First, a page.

• Vol. 10
  • Chapter 07

Gifts of love

His first gift to me was an accordion, passed down from his horse after loading his other possessions into saddlebags. It could be that he simply ran out of space and could not take it with him; over the years I have wondered, was it a gift of love or convenience?

I chose to believe it was love, as I taught myself to play during those long autumn days after he left. The dry heat outstayed its welcome that year, tiring the farm workers during the harvest, baking the stubbled crops to tarred brown. I sat watching the men work with the accordion in my lap, experimenting with the keys, trying to find the right chords to accompany their old songs.

Extending the bellows by pulling the pallets open between my arms, I imagined them inflating with the warm, rose-tinted air of our short romance. I would pause and hold the pink pocket of air inside the bellows, suspended in time and space, and I could almost hear the anticipated sigh of exhalation before it happened. Squeezing my hands back together, I returned the air to the atmosphere, where it rose as a pale blue cloud, veined with the faintest traces of love. My hope lived on within the folds of the instrument, just as a stone wall retains the warmth of the sun long after it has set.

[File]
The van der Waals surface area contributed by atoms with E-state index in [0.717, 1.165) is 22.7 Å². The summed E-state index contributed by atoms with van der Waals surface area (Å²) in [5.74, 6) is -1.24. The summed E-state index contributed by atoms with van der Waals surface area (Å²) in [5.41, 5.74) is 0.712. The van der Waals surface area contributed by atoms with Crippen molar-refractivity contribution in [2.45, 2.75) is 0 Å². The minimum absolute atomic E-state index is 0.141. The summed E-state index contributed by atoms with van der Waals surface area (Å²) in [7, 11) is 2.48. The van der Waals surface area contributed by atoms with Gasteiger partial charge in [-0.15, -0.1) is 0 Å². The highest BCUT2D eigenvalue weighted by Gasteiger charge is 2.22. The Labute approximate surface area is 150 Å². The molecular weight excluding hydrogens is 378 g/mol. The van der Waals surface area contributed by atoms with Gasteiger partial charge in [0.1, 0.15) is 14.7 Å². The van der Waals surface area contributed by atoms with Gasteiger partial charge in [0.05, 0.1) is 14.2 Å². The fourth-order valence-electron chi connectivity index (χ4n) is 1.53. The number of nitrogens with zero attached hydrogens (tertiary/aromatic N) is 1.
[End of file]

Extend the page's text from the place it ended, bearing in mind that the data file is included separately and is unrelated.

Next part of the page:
Now, I bring you back to the place that we parted, and we sing and play songs to the cattle in the fields. I point out the rainbow that tempted him away, the black forest on the horizon that consumed him. I tell you that he never knew about his second gift to me, and that over the years, I have never doubted that this one was made of love.